Chapter 5: Summary and Analysis
Powhitetrash: poor, dirty, ill-mannered white children who live on Mrs. Henderson’s land and antagonize her
Mrs. Henderson demands cleanliness and manners from her grandchildren. These habits are foreign to the powhitetrash who live on Mrs. Henderson’s land. On the afternoon in question, Marguerite has just completed sweeping the yard and has made a design in the dirt. Mrs. Henderson looks admiringly at the design and sees the powhitetrash approaching. Mrs. Henderson sends Marguerite inside and faces the children alone. They laugh at her and imitate her, and then one of the girls stands on her head and reveals that she has no underpants. Through it all Mrs. Henderson sings hymns. As they leave, she says goodbye to each girl by name; Marguerite describes her grandmother’s face as shining as she looks at her. Marguerite sweeps the yard again and this time makes designs of concentric hearts with a piercing arrow.
Chapter 5 is fraught with conflict as the powhitetrash children directly confront Mrs. Henderson. The children mock her and taunt her. For instance, when one tries to imitate her, another says, “Naw, you can’t do it. Your mouth ain’t pooched out enough.” The children do not recognize Mrs. Henderson as a human being because of her color, an expression of the caste system in rural Stamps.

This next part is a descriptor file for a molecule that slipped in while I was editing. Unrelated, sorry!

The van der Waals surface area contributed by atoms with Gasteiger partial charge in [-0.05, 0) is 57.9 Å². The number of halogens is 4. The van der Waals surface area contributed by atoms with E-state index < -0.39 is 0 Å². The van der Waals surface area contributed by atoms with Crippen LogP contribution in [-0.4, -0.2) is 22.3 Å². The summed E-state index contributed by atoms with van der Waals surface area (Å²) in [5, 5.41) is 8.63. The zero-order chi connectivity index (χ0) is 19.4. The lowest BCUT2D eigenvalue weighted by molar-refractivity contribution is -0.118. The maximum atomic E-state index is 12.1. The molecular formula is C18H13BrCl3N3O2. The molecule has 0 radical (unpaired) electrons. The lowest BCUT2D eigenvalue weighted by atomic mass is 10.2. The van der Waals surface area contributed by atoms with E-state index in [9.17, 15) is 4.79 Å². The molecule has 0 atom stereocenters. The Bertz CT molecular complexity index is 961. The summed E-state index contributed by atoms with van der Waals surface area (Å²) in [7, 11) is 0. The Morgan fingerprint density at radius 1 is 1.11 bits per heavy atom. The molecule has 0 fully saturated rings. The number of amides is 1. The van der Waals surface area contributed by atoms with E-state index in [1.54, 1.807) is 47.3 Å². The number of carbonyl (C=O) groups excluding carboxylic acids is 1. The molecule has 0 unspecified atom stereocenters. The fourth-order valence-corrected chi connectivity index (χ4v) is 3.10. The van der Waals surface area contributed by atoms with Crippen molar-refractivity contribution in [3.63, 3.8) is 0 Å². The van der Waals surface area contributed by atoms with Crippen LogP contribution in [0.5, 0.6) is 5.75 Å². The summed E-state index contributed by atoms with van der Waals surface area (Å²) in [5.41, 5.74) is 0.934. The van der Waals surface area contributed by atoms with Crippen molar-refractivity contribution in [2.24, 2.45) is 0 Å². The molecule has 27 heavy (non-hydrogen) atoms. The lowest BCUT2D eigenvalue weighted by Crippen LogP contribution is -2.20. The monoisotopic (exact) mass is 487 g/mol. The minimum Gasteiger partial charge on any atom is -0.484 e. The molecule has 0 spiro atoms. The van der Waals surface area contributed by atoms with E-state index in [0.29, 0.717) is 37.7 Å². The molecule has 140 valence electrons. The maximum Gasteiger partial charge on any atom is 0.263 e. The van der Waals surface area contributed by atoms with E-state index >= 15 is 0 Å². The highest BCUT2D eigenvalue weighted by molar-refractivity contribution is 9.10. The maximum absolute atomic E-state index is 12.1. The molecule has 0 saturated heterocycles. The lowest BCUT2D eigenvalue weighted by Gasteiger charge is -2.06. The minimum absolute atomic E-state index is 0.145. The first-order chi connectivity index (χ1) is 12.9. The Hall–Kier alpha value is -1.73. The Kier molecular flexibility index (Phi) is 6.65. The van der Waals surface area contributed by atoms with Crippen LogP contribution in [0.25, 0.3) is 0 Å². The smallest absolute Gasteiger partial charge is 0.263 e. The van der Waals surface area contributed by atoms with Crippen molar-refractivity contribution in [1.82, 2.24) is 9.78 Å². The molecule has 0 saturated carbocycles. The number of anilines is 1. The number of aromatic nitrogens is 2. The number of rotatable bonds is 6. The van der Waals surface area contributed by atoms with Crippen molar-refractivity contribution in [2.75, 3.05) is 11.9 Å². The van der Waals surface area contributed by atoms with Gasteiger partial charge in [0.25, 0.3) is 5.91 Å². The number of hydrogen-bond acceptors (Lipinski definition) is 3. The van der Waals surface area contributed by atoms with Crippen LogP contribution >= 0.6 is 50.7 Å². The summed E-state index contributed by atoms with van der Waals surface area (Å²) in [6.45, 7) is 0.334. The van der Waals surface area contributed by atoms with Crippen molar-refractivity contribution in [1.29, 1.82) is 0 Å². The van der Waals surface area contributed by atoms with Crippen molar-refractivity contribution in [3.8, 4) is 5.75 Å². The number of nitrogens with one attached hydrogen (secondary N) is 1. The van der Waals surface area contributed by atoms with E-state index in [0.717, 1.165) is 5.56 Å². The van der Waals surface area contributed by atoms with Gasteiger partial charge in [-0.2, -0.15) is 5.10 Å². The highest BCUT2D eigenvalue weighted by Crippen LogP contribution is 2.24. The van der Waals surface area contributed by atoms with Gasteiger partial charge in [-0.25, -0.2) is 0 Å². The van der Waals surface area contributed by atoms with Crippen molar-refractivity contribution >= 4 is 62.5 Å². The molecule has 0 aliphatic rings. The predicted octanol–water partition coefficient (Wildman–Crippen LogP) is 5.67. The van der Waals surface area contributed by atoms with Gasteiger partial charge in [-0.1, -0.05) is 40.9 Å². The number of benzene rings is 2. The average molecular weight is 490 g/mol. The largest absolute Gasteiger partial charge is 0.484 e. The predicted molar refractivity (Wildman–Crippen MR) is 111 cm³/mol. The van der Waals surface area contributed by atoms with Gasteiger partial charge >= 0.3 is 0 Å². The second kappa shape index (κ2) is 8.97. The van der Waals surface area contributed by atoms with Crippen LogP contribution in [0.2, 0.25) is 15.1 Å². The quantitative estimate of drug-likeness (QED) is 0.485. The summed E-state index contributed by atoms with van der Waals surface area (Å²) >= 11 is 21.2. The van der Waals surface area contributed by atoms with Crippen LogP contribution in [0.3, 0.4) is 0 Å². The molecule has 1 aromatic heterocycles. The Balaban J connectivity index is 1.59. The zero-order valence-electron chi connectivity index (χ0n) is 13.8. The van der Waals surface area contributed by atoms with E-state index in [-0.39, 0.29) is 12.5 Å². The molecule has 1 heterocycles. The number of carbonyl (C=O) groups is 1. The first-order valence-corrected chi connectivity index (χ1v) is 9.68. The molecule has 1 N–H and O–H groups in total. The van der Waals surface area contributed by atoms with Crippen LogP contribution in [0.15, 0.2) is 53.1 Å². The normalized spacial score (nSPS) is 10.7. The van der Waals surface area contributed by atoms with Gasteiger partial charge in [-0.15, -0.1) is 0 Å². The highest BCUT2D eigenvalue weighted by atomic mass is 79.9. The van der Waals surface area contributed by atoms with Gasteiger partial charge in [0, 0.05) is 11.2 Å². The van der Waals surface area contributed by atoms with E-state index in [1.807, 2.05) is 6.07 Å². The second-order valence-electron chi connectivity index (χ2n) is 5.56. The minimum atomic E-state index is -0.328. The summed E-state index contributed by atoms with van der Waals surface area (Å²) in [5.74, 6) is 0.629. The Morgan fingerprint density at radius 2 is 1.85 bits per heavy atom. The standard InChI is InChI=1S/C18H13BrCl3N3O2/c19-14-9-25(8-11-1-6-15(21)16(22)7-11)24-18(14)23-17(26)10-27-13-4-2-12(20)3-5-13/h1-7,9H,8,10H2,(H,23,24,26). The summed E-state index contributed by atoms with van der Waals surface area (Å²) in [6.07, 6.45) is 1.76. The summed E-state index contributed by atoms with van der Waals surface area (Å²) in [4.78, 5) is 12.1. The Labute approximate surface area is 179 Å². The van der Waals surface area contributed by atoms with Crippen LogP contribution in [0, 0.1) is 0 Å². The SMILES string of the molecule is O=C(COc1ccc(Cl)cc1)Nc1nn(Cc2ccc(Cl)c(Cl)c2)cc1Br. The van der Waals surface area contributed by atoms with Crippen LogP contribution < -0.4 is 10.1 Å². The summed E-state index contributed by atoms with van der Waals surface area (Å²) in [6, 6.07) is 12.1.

Mrs. Henderson refuses to become agitated when the powhitetrash, one segment of Stamps society, mock her personally. She faces the white society by singing and never losing her composure. Marguerite sees the strength in her grandmother who faces the system but does not bend or break.
Angelou uses many stylistic devices in this chapter to help the reader visualize the confrontation between Mrs. Henderson and the powhitetrash. Imagery helps the reader see the children clearly:...
(The entire section is 460 words.)